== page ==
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<p>Baer's review (2003; this issue) suggests that mindf ulness-based interventions are clinically efficacious, but that better designed studies are now needed to substantiate the field and place it on a firm foundation for future growth. Her review, coupled with other lines of evidence, suggests that interest in incorporating mindfulness into clinical interventions in medicine and psychology is growing. It is thus important that professionals coming to this field understand some of the unique factors associated with the delivery of mindfulness-based interventions and the potential conceptual and practical pitfalls of not recognizing the features of this broadly unfamiliar landscape. This commentary highlights and contextualizes (1) what exactly mindfulness is, (2) where it came from, (3) how it came to be introduced into medicine and health care, (4) issues of cross-cultural sensitivity and understanding in the study of meditative practices stemming from other cultures and in applications of them in novel settings, (5) why it is important for people who are teaching mind-fulness to practice themselves, (6) results from 3 recent studies from the Center for Mindfulness in Medicine, Health Care, and Society not reviewed by Baer but which raise a number of key questions about clinical applicability, study design, and mechanism of action, and (7) current opportunities for professional training and development in mindfulness and its clinical applications.</p>

In theory, mindfulness has a role to play in resolving intercultural conflicts. This suggestion rests upon the relatively untested presumption that mindfulness operates similarly across cultures. In a test of this presumption, university students from two countries that are often in conflict at the governmental level, Iran (N=723) and the United States (N=900), responded to the Mindful Attention Awareness Scale (Brown and Ryan Journal of Personality and Social Psychology 84(4):822-848, 2003), along with an array of other psychological measures. This Mindfulness Scale displayed structural complexities in both societies, but a measurement invariant subscale was nevertheless identified. Similar cross-cultural evidence of concurrent validity was obtained in relationships with wide-ranging measures of adjustment. Nonsignificant linkages with Public Self-Consciousness and Self-Monitoring demonstrated discriminant validity in both societies. These data identified mindfulness as a cross-culturally similar psychological process that could plausibly have a role in resolving intercultural conflicts.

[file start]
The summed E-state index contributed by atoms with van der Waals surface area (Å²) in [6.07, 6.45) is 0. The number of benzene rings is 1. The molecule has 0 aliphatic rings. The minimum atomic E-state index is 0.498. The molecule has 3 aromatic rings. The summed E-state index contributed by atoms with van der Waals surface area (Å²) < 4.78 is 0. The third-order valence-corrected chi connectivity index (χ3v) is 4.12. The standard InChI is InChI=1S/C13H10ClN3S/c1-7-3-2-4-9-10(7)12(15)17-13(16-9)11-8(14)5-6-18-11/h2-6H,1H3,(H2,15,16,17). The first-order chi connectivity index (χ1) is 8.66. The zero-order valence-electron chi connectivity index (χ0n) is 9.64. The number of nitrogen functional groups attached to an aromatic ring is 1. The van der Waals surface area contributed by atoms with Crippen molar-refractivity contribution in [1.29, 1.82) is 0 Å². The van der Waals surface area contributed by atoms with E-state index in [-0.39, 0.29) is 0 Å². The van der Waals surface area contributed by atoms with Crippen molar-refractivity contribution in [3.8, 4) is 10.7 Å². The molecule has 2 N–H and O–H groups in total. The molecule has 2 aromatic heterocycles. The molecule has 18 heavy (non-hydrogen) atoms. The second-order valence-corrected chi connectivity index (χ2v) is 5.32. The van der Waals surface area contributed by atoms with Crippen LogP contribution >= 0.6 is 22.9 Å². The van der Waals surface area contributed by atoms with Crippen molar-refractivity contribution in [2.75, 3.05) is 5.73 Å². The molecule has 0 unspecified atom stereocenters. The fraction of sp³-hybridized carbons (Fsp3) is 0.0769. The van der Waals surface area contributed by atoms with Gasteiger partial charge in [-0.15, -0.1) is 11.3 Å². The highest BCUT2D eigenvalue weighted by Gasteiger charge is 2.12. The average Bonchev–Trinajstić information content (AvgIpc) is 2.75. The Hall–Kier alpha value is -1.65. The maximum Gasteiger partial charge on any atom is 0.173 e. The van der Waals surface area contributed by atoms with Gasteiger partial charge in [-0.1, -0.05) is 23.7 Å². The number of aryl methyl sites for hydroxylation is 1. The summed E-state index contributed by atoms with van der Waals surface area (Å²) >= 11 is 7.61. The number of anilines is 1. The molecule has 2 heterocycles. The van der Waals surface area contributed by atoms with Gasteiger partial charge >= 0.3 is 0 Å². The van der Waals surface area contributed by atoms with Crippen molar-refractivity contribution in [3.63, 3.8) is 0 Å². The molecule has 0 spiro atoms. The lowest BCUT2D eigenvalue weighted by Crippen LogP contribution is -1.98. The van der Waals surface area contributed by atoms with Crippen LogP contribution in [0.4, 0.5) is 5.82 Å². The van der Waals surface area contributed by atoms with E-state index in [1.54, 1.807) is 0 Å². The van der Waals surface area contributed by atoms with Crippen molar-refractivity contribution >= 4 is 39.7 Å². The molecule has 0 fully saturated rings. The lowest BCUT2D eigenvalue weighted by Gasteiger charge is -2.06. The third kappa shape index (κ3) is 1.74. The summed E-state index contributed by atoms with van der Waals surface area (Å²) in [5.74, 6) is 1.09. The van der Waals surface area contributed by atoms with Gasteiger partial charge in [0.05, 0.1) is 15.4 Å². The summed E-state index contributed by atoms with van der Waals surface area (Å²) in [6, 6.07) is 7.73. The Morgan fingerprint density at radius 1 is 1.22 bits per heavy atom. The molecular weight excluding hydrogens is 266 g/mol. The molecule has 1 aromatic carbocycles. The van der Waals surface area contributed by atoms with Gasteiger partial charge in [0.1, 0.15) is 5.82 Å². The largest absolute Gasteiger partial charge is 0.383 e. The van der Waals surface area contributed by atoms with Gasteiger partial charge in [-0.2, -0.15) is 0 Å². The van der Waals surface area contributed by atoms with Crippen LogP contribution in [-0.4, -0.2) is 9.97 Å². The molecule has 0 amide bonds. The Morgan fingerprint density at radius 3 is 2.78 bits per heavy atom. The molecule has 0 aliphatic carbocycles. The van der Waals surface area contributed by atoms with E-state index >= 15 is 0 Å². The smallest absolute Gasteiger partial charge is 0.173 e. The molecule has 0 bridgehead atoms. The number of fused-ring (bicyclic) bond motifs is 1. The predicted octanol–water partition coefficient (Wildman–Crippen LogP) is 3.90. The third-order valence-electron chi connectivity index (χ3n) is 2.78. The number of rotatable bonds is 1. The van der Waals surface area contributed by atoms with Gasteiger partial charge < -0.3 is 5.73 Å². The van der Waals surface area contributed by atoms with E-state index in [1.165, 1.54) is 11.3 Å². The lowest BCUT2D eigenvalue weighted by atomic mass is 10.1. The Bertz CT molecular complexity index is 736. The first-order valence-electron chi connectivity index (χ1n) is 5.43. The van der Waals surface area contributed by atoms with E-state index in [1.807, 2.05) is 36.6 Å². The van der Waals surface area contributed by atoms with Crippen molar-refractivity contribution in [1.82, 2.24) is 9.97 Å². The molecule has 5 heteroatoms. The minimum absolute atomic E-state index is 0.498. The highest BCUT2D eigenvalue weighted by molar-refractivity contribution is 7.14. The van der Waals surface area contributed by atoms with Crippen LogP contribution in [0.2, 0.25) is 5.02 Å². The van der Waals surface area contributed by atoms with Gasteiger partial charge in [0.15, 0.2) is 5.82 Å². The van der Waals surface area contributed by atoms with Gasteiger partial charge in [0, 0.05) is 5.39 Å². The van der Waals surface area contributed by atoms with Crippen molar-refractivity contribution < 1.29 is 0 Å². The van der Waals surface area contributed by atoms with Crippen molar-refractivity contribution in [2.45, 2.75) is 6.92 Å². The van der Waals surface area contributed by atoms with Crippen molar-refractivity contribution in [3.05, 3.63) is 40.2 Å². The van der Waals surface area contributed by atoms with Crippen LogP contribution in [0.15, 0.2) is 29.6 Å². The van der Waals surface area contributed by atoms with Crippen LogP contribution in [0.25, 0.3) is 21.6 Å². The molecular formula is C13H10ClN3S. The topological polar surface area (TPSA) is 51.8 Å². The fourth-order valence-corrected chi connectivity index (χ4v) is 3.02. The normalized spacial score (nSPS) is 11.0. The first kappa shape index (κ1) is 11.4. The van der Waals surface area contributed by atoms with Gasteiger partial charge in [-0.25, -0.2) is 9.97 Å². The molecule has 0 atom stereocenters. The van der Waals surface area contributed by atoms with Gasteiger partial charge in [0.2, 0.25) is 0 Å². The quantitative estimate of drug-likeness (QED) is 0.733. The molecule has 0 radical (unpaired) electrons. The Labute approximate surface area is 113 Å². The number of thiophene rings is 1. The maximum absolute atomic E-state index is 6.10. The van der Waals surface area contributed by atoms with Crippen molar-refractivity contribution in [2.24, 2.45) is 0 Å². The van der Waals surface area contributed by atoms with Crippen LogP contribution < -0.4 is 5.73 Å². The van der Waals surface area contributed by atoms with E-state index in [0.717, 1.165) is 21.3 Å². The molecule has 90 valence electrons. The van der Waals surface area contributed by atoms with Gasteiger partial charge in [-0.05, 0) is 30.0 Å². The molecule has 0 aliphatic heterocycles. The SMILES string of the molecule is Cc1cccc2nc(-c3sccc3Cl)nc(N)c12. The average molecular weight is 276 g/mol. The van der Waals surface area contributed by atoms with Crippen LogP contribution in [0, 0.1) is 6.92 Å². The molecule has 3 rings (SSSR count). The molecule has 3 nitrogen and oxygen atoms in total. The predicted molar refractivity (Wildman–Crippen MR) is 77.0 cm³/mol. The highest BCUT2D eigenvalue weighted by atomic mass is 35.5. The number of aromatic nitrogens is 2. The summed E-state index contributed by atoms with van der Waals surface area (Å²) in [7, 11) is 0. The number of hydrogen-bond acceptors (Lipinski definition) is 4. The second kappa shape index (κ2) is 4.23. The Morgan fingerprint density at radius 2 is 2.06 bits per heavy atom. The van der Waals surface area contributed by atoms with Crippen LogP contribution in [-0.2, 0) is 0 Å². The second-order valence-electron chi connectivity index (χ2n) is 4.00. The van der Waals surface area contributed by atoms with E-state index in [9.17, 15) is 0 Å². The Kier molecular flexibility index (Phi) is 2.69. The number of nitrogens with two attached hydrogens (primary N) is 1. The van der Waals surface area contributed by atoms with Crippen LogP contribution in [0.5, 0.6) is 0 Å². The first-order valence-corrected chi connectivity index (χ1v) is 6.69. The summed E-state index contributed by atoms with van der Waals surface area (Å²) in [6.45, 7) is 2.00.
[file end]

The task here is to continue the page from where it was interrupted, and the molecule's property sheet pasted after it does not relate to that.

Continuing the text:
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This paper examines mindfulness as a popular and paradigmatic alternative healing practice within the context of contemporary medicalization trends. In recognition of the increasingly influential role popular media play in shaping ideas about illness and healing, what follows is a discursive analysis of bestselling mindfulness meditation self-help books and audio recordings by Jon Kabat-Zinn. The central and contradictory elements of this do-it-yourself healing practice as presented in these materials are best understood as aligned with medicalization trends for three principal reasons. First, mindfulness represents a significant expansion in the definition of disease beyond that advanced by mainstream medicine. Second, its etiological model intensifies the need for therapeutic surveillance and intervention. Third, by defining healing as a never-ending process, it permanently locates individuals within a disease-therapy cycle. In sum, the definition, cause, and treatment of disease as articulated by popular mindfulness resources expands the terrain of experiences and problems that are mediated by medical concepts. The case of mindfulness is a potent illustration of the changing character of medicalization itself.